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Te Araroa: New Zealand’s Hiking Trail

Photo by Steve Philip on Unsplash

As I read through The Two Towers on my Kindle, Lord of the Rings fever has piqued a new interest in New Zealand and its fairly young mountain trail, Te Araroa. Scenes from the movies are cemented into my memory, and I can see the mountains and the colorful landscape, the forests and the rivers and the rolling hills. It looks as wild a place as could be found. And it is possible to immerse yourself into this wild through Te Araroa. You may be making post-pandemic hiking plans, and Te Araroa should be on every long-distance backpacker's bucket list.

As of 2021, Te Araroa is only about ten years old. It took a decade of hard work by hundreds of volunteers to finally finish the trail in December of 2011. Being a fairly new trail, there are still plans for future updates, and many sections are still along roads and through private land. But much of Te Araroa is on protected land, and the trail is beginning to grow in popularity. There is also world-class trout fishing along the trail, so check with New Zealand’s Fish and Game department about licensing.

Distance and Time Commitment

Te Araroa stretches from its northern terminus at Cape Reigna on the north island to its southern terminus at Bluff on the south island, traversing over the country’s two largest islands. The trail is roughly 3,000 kilometers (1,900 miles) long. A thru-hiker will need to make a 3-6 month commitment in order to finish the trail, so foreigners from outside New Zealand will need to look into getting extended travel visas. Check with an embassy near you for more information on visas or visit New Zealand’s immigration website.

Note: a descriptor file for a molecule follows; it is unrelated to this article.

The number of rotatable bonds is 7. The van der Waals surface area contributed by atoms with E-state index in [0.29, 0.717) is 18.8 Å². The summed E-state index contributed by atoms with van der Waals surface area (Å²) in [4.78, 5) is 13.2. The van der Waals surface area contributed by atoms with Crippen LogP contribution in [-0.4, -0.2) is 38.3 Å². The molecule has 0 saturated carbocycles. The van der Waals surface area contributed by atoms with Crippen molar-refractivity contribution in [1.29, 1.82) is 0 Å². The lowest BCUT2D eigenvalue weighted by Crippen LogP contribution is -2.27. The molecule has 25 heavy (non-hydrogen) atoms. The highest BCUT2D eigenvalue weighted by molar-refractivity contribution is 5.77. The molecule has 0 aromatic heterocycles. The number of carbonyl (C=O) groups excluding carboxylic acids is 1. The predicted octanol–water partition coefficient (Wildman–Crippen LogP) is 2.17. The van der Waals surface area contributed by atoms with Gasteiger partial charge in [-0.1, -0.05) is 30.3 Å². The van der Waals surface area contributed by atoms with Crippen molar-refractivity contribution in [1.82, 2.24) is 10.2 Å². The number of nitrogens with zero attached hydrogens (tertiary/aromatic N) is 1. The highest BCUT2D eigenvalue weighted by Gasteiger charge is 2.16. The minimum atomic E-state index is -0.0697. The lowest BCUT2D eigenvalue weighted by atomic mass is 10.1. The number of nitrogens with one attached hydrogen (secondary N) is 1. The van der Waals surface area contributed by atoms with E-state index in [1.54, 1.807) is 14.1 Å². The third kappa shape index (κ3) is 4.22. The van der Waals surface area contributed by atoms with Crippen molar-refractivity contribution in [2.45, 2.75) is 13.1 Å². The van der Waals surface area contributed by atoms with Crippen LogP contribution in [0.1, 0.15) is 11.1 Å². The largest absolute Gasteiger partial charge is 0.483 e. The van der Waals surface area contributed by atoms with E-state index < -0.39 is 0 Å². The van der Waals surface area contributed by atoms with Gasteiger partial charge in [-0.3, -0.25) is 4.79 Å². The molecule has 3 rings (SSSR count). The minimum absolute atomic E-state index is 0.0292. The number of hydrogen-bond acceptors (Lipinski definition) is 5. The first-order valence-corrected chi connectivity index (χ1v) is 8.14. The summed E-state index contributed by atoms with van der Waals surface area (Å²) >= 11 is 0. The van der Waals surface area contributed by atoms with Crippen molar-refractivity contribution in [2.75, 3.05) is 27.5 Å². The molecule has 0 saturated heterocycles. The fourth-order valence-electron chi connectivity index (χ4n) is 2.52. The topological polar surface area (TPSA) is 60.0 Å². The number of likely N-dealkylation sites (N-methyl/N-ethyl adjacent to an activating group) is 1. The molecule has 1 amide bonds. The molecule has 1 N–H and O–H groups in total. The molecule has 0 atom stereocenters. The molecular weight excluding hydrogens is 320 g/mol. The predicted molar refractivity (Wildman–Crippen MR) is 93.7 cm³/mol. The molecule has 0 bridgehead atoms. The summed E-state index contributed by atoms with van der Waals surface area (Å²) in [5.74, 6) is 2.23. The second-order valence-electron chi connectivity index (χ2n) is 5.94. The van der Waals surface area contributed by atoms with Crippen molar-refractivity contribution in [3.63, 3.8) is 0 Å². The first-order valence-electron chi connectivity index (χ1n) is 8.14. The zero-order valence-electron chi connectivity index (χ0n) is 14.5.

What to know before you go

Hikers of all experience levels will find a challenge in Te Araroa. Many stretches can be remote, and the weather unpredictable, especially in the southern island. For southbound hikers, it is recommended to start after mid-September but to finish before the end of April. This puts your hike in the more temperate summer climate and will help you avoid harsh high country weather. Be prepared for all kinds of weather, and make sure to pack the appropriate gear and clothing. Also be prepared for river crossing, and pack food and supplies for up to ten days where certain sections of the trail are very remote. New Zealand’s Department of Conservation offers a backcountry hut pass that will allow you to use a system of backcountry huts along Te Araroa, but make sure to carry a tent in case huts are full.

Dangerous wildlife

There are no dangerous predators to worry about along Te Araroa. Unlike the U.S., which has mountain lions, bears, wolves, and other dangerous animals, New Zealand is free of predators and large mammals. There are, however, a few spiders that may hurt you in the rare event that they do bite. Although hikers will still have tremendous challenges to overcome on Te Araroa, dangerous animals are one less thing for the hiker to worry about.

Trail Conditions and Safety

Some sections of the trail get a lot of traffic, especially near more populated areas. But some sections can be much more harsh and remote where thru-hikers will have to pack extra food and gear as they may be unable to resupply for nearly two weeks. Make sure you are familiar with the route and have a plan in place. There is a risk of hypothermia in some parts of the country, so make sure to be prepared and have the proper gear and experience to avoid this deadly condition. Hikers of Te Araroa will also need to be prepared for river crossing and make arrangements to use a kayak in some places.

For safety, always let someone you trust know where you are and where you plan to be. Log your intentions in the online trail registry and let other hikers know your plans. Hitchhiking is common when going to resupply along the route, but use your best judgement. If you’re going to be hitchhiking or taking rides from strangers, try to at least go with another hiker.

For more information about the trail and to plan a hike, visit the Te Araroa Trust for everything you’ll need to know. You can also email info@teararoa.org.nz for any other questions that you have about hiking Te Araroa.

“Of all the paths you take in life, make sure a few of them are dirt.”

-John Muir

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